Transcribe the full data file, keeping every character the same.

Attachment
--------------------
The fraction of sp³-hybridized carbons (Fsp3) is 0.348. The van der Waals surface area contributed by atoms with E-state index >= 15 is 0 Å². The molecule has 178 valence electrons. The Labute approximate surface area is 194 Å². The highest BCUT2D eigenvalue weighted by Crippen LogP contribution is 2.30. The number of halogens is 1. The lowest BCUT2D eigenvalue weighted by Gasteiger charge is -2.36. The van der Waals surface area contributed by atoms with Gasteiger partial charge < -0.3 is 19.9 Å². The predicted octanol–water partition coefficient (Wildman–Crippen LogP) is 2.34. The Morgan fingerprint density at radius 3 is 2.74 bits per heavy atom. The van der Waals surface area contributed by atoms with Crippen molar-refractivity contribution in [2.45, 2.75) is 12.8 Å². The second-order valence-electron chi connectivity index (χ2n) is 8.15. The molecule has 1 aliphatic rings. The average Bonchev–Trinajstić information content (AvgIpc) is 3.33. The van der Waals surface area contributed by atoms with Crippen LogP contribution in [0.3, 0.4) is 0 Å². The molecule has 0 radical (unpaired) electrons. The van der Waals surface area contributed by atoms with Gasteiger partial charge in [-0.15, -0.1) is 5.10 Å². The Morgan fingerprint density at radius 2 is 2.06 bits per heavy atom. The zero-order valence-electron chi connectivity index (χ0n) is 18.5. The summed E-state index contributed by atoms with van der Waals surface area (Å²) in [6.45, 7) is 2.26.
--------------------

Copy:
The fraction of sp³-hybridized carbons (Fsp3) is 0.348. The van der Waals surface area contributed by atoms with E-state index >= 15 is 0 Å². The molecule has 178 valence electrons. The Labute approximate surface area is 194 Å². The highest BCUT2D eigenvalue weighted by Crippen LogP contribution is 2.30. The number of halogens is 1. The lowest BCUT2D eigenvalue weighted by Gasteiger charge is -2.36. The van der Waals surface area contributed by atoms with Gasteiger partial charge < -0.3 is 19.9 Å². The predicted octanol–water partition coefficient (Wildman–Crippen LogP) is 2.34. The Morgan fingerprint density at radius 3 is 2.74 bits per heavy atom. The van der Waals surface area contributed by atoms with Crippen molar-refractivity contribution in [2.45, 2.75) is 12.8 Å². The second-order valence-electron chi connectivity index (χ2n) is 8.15. The molecule has 1 aliphatic rings. The average Bonchev–Trinajstić information content (AvgIpc) is 3.33. The van der Waals surface area contributed by atoms with Crippen LogP contribution in [0.3, 0.4) is 0 Å². The molecule has 0 radical (unpaired) electrons. The van der Waals surface area contributed by atoms with Gasteiger partial charge in [-0.15, -0.1) is 5.10 Å². The Morgan fingerprint density at radius 2 is 2.06 bits per heavy atom. The zero-order valence-electron chi connectivity index (χ0n) is 18.5. The summed E-state index contributed by atoms with van der Waals surface area (Å²) in [6.45, 7) is 2.26.